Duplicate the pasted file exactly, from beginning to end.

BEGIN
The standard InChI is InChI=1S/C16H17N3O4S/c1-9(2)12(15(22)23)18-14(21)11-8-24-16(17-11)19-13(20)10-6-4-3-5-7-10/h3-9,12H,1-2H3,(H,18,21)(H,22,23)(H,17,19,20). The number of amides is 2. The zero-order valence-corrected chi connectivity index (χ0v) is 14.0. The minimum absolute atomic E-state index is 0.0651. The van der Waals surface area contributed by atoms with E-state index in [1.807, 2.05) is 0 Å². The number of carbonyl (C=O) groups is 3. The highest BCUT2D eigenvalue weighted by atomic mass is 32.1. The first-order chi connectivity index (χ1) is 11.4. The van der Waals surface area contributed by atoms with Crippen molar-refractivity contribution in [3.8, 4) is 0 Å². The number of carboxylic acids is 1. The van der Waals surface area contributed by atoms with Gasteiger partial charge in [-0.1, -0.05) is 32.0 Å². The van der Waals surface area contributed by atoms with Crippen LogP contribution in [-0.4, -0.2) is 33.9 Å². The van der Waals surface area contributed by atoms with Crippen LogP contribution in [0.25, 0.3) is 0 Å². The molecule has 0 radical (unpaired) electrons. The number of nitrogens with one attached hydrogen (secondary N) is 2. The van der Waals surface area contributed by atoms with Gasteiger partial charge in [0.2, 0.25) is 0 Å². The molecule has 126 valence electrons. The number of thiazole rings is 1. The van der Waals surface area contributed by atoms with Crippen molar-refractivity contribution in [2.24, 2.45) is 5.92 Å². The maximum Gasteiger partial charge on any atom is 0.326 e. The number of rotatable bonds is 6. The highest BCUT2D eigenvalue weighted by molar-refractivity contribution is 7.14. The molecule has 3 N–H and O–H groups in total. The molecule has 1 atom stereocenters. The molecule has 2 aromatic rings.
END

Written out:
The standard InChI is InChI=1S/C16H17N3O4S/c1-9(2)12(15(22)23)18-14(21)11-8-24-16(17-11)19-13(20)10-6-4-3-5-7-10/h3-9,12H,1-2H3,(H,18,21)(H,22,23)(H,17,19,20). The number of amides is 2. The zero-order valence-corrected chi connectivity index (χ0v) is 14.0. The minimum absolute atomic E-state index is 0.0651. The van der Waals surface area contributed by atoms with E-state index in [1.807, 2.05) is 0 Å². The number of carbonyl (C=O) groups is 3. The highest BCUT2D eigenvalue weighted by atomic mass is 32.1. The first-order chi connectivity index (χ1) is 11.4. The van der Waals surface area contributed by atoms with Crippen molar-refractivity contribution in [3.8, 4) is 0 Å². The number of carboxylic acids is 1. The van der Waals surface area contributed by atoms with Gasteiger partial charge in [-0.1, -0.05) is 32.0 Å². The van der Waals surface area contributed by atoms with Crippen LogP contribution in [-0.4, -0.2) is 33.9 Å². The van der Waals surface area contributed by atoms with Crippen LogP contribution in [0.25, 0.3) is 0 Å². The molecule has 0 radical (unpaired) electrons. The number of nitrogens with one attached hydrogen (secondary N) is 2. The van der Waals surface area contributed by atoms with Gasteiger partial charge in [0.2, 0.25) is 0 Å². The molecule has 126 valence electrons. The number of thiazole rings is 1. The van der Waals surface area contributed by atoms with Crippen molar-refractivity contribution in [2.24, 2.45) is 5.92 Å². The maximum Gasteiger partial charge on any atom is 0.326 e. The number of rotatable bonds is 6. The highest BCUT2D eigenvalue weighted by molar-refractivity contribution is 7.14. The molecule has 3 N–H and O–H groups in total. The molecule has 1 atom stereocenters. The molecule has 2 aromatic rings.